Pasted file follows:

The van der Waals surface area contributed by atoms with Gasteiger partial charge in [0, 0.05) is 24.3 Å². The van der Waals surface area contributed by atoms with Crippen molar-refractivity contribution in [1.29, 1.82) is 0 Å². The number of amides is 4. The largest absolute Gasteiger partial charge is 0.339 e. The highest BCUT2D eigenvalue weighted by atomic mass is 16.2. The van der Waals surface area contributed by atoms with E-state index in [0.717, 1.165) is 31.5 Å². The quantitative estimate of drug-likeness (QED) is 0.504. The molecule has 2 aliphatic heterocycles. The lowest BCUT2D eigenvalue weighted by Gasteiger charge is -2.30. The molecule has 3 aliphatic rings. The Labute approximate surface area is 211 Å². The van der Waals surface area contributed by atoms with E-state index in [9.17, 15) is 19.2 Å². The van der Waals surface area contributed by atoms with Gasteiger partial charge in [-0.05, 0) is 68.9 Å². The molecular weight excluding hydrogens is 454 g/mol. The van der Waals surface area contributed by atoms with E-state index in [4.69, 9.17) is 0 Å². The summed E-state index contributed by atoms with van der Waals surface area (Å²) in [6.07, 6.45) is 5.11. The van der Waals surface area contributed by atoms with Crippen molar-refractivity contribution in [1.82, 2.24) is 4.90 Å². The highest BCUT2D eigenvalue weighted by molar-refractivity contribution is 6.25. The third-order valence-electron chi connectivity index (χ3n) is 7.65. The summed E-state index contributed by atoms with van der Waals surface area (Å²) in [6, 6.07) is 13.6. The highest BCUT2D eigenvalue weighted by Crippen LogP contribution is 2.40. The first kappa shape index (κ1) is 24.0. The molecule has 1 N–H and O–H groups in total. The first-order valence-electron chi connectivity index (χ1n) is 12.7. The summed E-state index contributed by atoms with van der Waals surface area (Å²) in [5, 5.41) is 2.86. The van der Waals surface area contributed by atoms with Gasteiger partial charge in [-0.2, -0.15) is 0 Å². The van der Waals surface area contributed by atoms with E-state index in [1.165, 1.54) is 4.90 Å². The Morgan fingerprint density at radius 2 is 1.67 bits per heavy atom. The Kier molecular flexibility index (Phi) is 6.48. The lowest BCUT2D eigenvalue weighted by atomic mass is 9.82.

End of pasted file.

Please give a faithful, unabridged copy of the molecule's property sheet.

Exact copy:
The van der Waals surface area contributed by atoms with Gasteiger partial charge in [0, 0.05) is 24.3 Å². The van der Waals surface area contributed by atoms with Crippen molar-refractivity contribution in [1.29, 1.82) is 0 Å². The number of amides is 4. The largest absolute Gasteiger partial charge is 0.339 e. The highest BCUT2D eigenvalue weighted by atomic mass is 16.2. The van der Waals surface area contributed by atoms with E-state index in [0.717, 1.165) is 31.5 Å². The quantitative estimate of drug-likeness (QED) is 0.504. The molecule has 2 aliphatic heterocycles. The lowest BCUT2D eigenvalue weighted by Gasteiger charge is -2.30. The molecule has 3 aliphatic rings. The Labute approximate surface area is 211 Å². The van der Waals surface area contributed by atoms with E-state index in [9.17, 15) is 19.2 Å². The van der Waals surface area contributed by atoms with Gasteiger partial charge in [-0.05, 0) is 68.9 Å². The molecular weight excluding hydrogens is 454 g/mol. The van der Waals surface area contributed by atoms with E-state index in [4.69, 9.17) is 0 Å². The summed E-state index contributed by atoms with van der Waals surface area (Å²) in [6.07, 6.45) is 5.11. The van der Waals surface area contributed by atoms with Crippen molar-refractivity contribution in [1.82, 2.24) is 4.90 Å². The highest BCUT2D eigenvalue weighted by molar-refractivity contribution is 6.25. The third-order valence-electron chi connectivity index (χ3n) is 7.65. The summed E-state index contributed by atoms with van der Waals surface area (Å²) in [6, 6.07) is 13.6. The highest BCUT2D eigenvalue weighted by Crippen LogP contribution is 2.40. The first kappa shape index (κ1) is 24.0. The molecule has 1 N–H and O–H groups in total. The first-order valence-electron chi connectivity index (χ1n) is 12.7. The summed E-state index contributed by atoms with van der Waals surface area (Å²) in [5, 5.41) is 2.86. The van der Waals surface area contributed by atoms with Gasteiger partial charge in [-0.2, -0.15) is 0 Å². The van der Waals surface area contributed by atoms with E-state index in [1.165, 1.54) is 4.90 Å². The Morgan fingerprint density at radius 2 is 1.67 bits per heavy atom. The Kier molecular flexibility index (Phi) is 6.48. The lowest BCUT2D eigenvalue weighted by atomic mass is 9.82.